Intersectional, Trauma-informed Qualitative and Mixed Method Research with Hypermarginalized LGBTQ+ Individuals: Opportunities, Challenges, and Future Directions
by Dr. Edward Alessi
Dr. Alessi’s research aims to increase understanding of stress, trauma, and resilience among LGBTQ+ individuals, and improve policies, programs, and clinical practices that enhance their health and well-being. In recent years, his research has examined how structural and psychosocial conditions during pre- and post-migration shape the integration, mental health, and sexual health of LGBTQ+ (im)migrants, refugees, and asylum seekers. He has led community-based studies in the United States, Canada, the European Union, and is currently conducting research in South Africa. He is developing and testing an arts- and theatre-based group intervention for reducing HIV risk among migrants identifying as gay/bisexual men or transgender women. His research has been published in journals such as Psychological Trauma: Theory, Research, Practice, and Policy, Journal of Traumatic Stress, Trauma, Violence and Abuse, Stress & Health, Ethnicity & Health, Psychotherapy, and Psychotherapy Research. His emphasis on using qualitative methods for understanding how sociocultural and psychological processes shape the experiences of individuals with intersecting stigmas led to the development of trauma-informed research guidelines (TIRGs) for use in qualitative and mixed methods research. Published in Qualitative Research in Psychology, the article outlines how to conduct interview- and focus-group-research that protects the safety of participants and promotes their resilience. Dr. Alessi has also been recognized for his teaching. He was awarded the Rutgers University Presidential Fellowship for Teaching Excellence in 2017. Additionally, he received the Outstanding Professor of the Year Award four years in a row (2013-16) and the Innovative and Creative Teaching Award in 2012. He has a decade of full-time practice experience as a clinical social worker in mental health settings.
Ayaju: Becoming a Resilient Scholar
by Dr. Susana Mariscal
Dr. Susana Mariscal is a community-engaged scholar with an active research agenda centered on the prevention of child maltreatment and promotion of resilience among children and families, particularly those who identify as Latine/a/o. She has led several federally funded projects that evaluate evidence-based services in community settings. Her work continues to explore the intersections between child maltreatment, domestic violence, and substance use. She serves on Esperanza United Research Advisory Committee (a.k.a, National Latino Network for Healthy Families and Communities) and as an affiliated research scientist with the Life Paths Research Center in Tennessee.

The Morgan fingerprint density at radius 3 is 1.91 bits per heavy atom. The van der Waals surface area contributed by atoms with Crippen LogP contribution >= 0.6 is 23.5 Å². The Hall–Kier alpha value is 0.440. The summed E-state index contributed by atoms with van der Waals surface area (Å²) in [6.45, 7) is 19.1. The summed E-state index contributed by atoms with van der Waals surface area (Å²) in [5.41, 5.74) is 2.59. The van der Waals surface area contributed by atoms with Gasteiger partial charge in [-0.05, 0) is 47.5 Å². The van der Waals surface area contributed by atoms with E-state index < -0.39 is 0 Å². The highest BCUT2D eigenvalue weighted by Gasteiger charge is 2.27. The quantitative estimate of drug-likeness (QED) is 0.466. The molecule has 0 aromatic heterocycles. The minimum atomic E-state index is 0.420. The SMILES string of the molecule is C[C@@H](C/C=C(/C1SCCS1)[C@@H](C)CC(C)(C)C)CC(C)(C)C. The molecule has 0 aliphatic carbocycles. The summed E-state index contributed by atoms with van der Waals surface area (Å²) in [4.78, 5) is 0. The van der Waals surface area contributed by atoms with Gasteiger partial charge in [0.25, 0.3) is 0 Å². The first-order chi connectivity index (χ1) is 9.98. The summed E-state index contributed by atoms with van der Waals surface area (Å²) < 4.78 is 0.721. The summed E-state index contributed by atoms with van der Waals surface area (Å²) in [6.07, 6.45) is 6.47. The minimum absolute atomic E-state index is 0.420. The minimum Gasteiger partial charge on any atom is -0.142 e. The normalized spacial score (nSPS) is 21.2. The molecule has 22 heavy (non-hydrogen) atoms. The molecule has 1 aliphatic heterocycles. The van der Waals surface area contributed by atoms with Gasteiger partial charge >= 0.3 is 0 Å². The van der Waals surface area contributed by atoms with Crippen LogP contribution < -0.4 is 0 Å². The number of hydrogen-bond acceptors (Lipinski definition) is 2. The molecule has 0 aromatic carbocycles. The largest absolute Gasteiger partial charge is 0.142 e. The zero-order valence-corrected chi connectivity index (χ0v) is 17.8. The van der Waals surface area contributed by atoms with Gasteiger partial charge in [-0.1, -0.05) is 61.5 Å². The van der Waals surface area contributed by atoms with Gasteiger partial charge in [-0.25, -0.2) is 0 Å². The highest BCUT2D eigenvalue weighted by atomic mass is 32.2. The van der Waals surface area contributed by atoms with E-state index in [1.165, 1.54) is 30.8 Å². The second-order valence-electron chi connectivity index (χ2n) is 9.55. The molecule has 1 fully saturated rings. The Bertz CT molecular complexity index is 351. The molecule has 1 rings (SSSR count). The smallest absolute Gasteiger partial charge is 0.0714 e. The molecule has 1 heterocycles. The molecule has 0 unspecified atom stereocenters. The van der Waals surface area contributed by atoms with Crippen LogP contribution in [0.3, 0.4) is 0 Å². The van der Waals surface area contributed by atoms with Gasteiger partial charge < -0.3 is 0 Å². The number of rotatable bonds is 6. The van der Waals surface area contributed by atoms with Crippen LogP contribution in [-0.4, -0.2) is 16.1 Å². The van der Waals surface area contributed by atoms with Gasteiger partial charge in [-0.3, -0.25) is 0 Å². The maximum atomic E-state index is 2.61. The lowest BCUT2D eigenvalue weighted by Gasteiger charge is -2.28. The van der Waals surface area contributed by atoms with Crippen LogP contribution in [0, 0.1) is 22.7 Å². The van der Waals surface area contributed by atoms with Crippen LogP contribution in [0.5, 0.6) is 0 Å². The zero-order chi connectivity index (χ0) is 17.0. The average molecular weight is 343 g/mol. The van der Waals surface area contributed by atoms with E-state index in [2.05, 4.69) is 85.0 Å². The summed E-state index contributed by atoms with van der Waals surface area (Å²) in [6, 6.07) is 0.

She is the principal investigator and project director for Strengthening Indiana Families (SIF), a primary child maltreatment prevention project that focuses on the implementation and evaluation of four family resource centers designed to improve the safety and well-being of families in central Indiana. Intended to prevent children from entering foster care, SIF is being carried out in collaboration with a number of community partners including Firefly Children and Family Alliance, the Indiana Department of Child Services, Indiana Department of Health, Prevent Child Abuse Indiana, Indiana Family and Social Services Administration, and the Indiana Commission on the Status of Children, among many others. Families and youth with lived experience have also been integral to SIF’s design and implementation. This project is funded by a five-year, $2.85 million grant from the U.S. Children’s Bureau in the Administration for Children and Families (U.S. Department of Health and Human Services). Her research has also been funded by the U.S. Department of Justice; SAMHSA; UNICEF; and Fulbright, among others. She is originally from Bolivia.
Healing Centered Approaches in Prevention Interventions
by Dr. Liz Miller
Dr. Liz Miller is Professor of Pediatrics, Public Health, and Clinical and Translational Science, as well as a practicing physician, and holds the Edmund R. McCluskey Chair in Pediatric Medical Education at the University of Pittsburgh School of Medicine. Elizabeth Miller also directs the Division of Adolescent and Young Adult Medicine and maintains an active research program focused on reducing gender-based violence to improve adolescent health with funding from the National Institutes of Health (NIH), the CDC, the Office on Women’s Health, and foundations. Examples of research include a cluster-randomized, controlled trial of a gender-based violence-prevention program, funded by the CDC, which involves training coaches to encourage their middle-school male athletes to recognize and stop disrespectful and harmful behaviors toward girls. Another CDC-funded study involves testing a gender transformative program (addressing healthy masculinity and sexuality) among African American males ages 13–19 in 20 neighborhoods in Pittsburgh. Another cluster-randomized, controlled trial is testing a brief sexual assault intervention (NIAAA R01) at student health centers on 28 college campuses.
Miller also serves as research consultant to Futures Without Violence, a national nonprofit organization providing resources to health care providers in their efforts to prevent domestic violence and sexual assault. Project Connect, a national training project funded by the Office on Women’s Health, involves work with states and tribal organizations on the integration of partner-violence prevention and intervention into public health programs, specifically reproductive health, adolescent health, and maternal-child health programs. Miller has served as the evaluator for this project as well as a similar project located in community health centers in California, funded by the Blue Shield of California Foundation.